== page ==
Bank stocks advance on strong employment growth

Bank stocks ended last week as a strong jobs report supported expectations of continued economic strength.

Michael Nagle/Bloomberg

Bank investors dipped a toe into rally mode after Friday’s federal jobs report showed strong employment gains and continued economic energy that bodes well for lenders’ credit quality.

of KBW Nasdaq Bank Index advanced less than 1% for the day on Friday but rose nearly 2% on the day. It rose 6% year-to-date through the first week of June.

The index lost ground in 2023 amid concerns that high interest rates could hurt the economy, raise banks’ costs and hurt their loan books. But the strong labor market avoid serious trouble.

The Labor Department said employers expanded payrolls with a seasonal adjustment 272,000 jobs in May. The unemployment rate rose to 4% from 3.9% last month, but still remained near a 50-year low.

Analysts said the favorable data reflected rising employer confidence and continued economic strength in 2024 after a solid gross domestic product performance last year. A strong economy usually empowers borrowers to make loan payments, and banks, in turn, report low levels of loan losses.

After two years of high interest rates, investors entered 2024 increasingly concerned about credit deterioration, but loan payments, while rising some across the industry, remain low by historical standards. Employment data indicated this could continue, supporting bank earnings as the year progresses.

“The US economy continues to be resilient,” said Henk Potts, market strategist at Barclays Private Bank. He expects the 4% unemployment rate to peak and remain “low by historical standards” until 2024.

According to Bureau of Economic Analysis. The Atlanta Federal Reserve predicted on Friday second quarter growth of 3.1%.

Investors have shifted their focus from worries that a strong labor market would delay Fed policymakers’ decision to cut interest rates to the benefits of a strong economy for banks, analysts said. They noted that, after raising rates several times in 2022 and early last year to fight inflation, Fed officials have kept rates flat since July and continue to signal that their next move is a rate cut.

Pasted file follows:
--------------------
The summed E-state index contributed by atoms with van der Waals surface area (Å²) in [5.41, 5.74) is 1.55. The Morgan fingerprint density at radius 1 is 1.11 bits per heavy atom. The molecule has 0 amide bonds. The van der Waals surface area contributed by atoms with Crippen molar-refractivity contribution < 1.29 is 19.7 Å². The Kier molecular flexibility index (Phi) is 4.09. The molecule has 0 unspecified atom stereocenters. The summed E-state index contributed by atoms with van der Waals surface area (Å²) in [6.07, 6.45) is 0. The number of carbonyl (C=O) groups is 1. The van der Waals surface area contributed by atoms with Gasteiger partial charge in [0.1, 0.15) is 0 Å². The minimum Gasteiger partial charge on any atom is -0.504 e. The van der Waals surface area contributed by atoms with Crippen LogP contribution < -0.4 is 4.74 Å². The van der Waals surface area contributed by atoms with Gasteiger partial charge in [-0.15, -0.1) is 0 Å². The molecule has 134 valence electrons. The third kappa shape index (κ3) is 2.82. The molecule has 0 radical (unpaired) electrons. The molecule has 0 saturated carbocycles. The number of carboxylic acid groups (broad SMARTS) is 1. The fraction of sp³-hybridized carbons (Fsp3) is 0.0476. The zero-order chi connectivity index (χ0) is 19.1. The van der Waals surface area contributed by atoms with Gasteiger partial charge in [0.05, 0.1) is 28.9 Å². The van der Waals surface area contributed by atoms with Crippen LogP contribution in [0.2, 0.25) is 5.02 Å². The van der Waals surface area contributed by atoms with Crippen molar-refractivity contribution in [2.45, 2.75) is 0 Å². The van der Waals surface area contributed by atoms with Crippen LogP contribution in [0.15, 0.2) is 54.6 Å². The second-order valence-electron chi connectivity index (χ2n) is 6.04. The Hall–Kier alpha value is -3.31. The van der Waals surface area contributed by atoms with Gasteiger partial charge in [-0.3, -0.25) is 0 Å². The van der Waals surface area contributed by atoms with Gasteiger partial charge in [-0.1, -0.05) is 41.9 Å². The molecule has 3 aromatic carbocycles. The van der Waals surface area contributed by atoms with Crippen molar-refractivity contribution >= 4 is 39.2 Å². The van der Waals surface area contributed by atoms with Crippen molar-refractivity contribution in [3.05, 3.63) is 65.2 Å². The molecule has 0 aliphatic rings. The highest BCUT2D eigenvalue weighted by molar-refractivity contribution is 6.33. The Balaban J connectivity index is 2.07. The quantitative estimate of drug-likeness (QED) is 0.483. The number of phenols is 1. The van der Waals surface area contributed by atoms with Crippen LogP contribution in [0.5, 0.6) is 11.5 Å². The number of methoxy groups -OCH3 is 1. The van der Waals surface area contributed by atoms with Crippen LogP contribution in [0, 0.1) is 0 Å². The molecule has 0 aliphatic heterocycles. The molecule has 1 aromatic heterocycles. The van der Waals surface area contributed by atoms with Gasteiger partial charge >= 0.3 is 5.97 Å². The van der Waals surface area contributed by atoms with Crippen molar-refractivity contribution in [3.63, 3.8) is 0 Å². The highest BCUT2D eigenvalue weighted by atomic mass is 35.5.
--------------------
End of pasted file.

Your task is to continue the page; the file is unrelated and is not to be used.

Fed officials said in statements this spring that weakness in the labor market could prompt a rate cut, but continued strong conditions would not automatically sound the alarm, given that inflation has fallen from a peak of 9% in 2022. to close to 3% this year. The Fed is targeting 2% and is more focused on inflation data than jobs at this stage.

The Fed will “obviously take these numbers into account,” but the latest jobs data is “unlikely to shake policymakers off course,” said Sophie Lund-Yates, principal equity analyst at Hargreaves Lansdown.

“Optimism remains in the market that two cuts could be on the way this year,” she added, and that could continue to provide bullish sentiment for bank stocks this summer.

Lower rates would lower bank deposit costs and, at the same time, reduce borrowing costs. The latter could stimulate stronger demand for credit that would increase interest income for banks able to generate greater volume. Loan levels were flat in the first quarter, according to data from S&P Global Market Intelligence.

Mark Fitzgibbon, head of research at Piper Sandler, said his firm’s latest analysis of domestic bank share buying showed an increase over the past six weeks. This at least partly reflects executives’ increased confidence in the outlook for their respective banks, he said.

“We assume that these insiders have a uniquely well-informed insight into their respective company’s business prospects,” Fitzgibbon said.

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